, Volume 20, Issue 10, pp 7275-7285

Interaction of erythromycin ethylsuccinate and acetaminophen with protein fraction of extracellular polymeric substances (EPS) from various bacterial aggregates

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Extracellular polymeric substances (EPS) are, along with microbial cells, the main components of the biological sludges used in wastewater treatment and natural biofilms. EPS play a major role in removing pollutants from water by means of sorption. The ability of soluble EPS (S-EPS) and bound EPS (B-EPS) derived from various bacterial aggregates (flocs, granules, biofilms) to bind at pH 7.0 ± 0.1 to two pharmaceutical substances, acetaminophen (ACE) and erythromycin ethylsuccinate (ERY), has been investigated using the fluorescence quenching method. Two intense fluorescence peaks, A (Ex/Em range, 200–250/275–380 nm) and B (Ex/Em range, 260–320/275–360 nm), corresponding respectively to the aromatic protein region and soluble microbial by-product-like region, were identified in a three-dimensional excitation-emission matrix of EPS samples. The fluorescence peak, which corresponds to humic-like substances, was also identified though at low intensity. The ability of EPS to bind ACE was found to exceed that for ERY. The aromatic protein fraction of EPS displays a slightly higher affinity for drugs than that shown by the soluble microbial by-product-like fraction. The S-EPS and B-EPS present the same affinity for ACE and ERY. The effective quenching constants (log K) derived from the Stern–Volmer Equation equaled at peak A (with S-EPS): 3.7 ± 0.2 to 4.0 ± 0.1 for ACE and 2.1 ± 0.3 to 2.7 ± 0.1 for ERY. With B-EPS, these values were 3.9 ± 0.1 to 4.0 ± 0.1 for ACE and 2.0 ± 0.2 to 2.6 ± 0.1 for ERY. Our results suggest that the weaker EPS affinity for ERY than for ACE serves to partially explain why only about 50–80 % of ERY is removed from wastewater at the treatment plant. Moreover, this work demonstrates that EPS from natural river biofilms are able to bind drugs, which in turn may limit the mobility of drugs in natural waters.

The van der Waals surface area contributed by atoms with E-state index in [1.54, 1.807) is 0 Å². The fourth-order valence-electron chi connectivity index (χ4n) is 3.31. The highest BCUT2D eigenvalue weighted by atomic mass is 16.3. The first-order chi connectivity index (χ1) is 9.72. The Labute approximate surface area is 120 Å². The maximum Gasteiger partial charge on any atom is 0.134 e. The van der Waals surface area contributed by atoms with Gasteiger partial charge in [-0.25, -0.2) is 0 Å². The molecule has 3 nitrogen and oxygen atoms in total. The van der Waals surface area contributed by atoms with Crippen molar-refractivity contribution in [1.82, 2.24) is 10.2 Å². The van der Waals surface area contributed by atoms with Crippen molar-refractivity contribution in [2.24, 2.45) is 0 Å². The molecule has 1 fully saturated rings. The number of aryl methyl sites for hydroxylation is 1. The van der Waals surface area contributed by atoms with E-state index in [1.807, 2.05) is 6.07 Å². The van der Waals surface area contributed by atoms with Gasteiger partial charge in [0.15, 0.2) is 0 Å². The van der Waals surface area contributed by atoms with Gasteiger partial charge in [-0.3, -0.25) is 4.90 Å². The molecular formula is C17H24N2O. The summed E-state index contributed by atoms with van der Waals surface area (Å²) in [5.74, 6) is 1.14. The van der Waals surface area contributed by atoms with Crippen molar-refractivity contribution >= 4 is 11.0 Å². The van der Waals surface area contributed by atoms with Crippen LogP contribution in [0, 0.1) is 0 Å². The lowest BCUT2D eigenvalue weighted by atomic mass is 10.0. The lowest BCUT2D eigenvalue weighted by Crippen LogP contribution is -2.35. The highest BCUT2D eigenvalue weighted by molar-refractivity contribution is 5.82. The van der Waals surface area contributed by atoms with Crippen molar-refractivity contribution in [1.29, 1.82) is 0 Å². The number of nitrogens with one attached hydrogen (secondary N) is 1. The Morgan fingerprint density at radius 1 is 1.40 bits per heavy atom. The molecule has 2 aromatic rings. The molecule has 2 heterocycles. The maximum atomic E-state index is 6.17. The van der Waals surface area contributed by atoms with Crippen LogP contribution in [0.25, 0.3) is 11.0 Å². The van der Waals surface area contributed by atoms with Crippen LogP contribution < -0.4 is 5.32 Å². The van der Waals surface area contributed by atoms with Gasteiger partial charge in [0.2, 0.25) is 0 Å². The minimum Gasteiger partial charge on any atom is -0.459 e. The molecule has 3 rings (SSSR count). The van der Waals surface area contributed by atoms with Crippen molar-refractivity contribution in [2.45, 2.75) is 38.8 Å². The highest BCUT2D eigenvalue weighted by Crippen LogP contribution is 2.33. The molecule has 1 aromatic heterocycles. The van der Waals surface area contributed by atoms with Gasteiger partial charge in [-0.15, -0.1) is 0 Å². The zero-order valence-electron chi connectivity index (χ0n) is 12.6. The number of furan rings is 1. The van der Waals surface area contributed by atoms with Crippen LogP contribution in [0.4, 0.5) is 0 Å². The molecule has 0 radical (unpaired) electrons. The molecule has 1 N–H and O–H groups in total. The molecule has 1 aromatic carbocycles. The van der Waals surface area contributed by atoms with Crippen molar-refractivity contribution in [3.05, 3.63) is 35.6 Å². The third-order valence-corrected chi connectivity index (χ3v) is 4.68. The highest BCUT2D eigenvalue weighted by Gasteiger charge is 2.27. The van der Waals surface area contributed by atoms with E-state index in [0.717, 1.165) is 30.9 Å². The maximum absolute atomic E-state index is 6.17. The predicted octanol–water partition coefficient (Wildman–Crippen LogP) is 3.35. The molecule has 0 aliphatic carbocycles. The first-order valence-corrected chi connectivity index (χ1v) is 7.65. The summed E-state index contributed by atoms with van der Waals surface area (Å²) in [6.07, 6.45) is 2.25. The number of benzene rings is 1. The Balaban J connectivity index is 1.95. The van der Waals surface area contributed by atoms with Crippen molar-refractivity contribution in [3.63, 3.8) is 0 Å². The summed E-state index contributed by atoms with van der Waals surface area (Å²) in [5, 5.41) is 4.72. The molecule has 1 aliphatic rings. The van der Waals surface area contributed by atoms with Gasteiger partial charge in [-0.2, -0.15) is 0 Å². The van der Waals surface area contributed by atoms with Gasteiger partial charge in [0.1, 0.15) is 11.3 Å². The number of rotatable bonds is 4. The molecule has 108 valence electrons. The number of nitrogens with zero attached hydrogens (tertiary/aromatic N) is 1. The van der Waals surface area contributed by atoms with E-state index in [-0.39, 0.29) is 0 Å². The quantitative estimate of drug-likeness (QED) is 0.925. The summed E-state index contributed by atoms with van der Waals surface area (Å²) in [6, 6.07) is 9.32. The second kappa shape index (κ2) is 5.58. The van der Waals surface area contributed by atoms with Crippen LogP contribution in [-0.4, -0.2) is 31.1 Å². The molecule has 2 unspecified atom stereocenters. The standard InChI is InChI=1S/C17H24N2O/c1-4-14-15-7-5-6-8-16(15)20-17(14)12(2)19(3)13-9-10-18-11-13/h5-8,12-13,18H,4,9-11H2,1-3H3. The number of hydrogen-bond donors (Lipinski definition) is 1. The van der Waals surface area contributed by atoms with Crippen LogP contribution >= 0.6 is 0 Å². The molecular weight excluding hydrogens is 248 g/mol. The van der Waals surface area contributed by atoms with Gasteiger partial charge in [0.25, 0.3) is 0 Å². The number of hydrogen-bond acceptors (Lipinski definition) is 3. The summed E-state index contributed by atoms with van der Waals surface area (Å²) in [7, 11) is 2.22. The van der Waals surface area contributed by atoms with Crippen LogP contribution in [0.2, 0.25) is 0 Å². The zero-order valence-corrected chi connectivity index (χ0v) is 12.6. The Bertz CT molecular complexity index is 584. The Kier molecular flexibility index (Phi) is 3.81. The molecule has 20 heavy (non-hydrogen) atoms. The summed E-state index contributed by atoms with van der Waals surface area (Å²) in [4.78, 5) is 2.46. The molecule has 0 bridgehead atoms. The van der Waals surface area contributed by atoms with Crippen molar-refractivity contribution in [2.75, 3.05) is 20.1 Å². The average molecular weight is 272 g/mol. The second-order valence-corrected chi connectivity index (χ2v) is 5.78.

Responsible editor: Robert Duran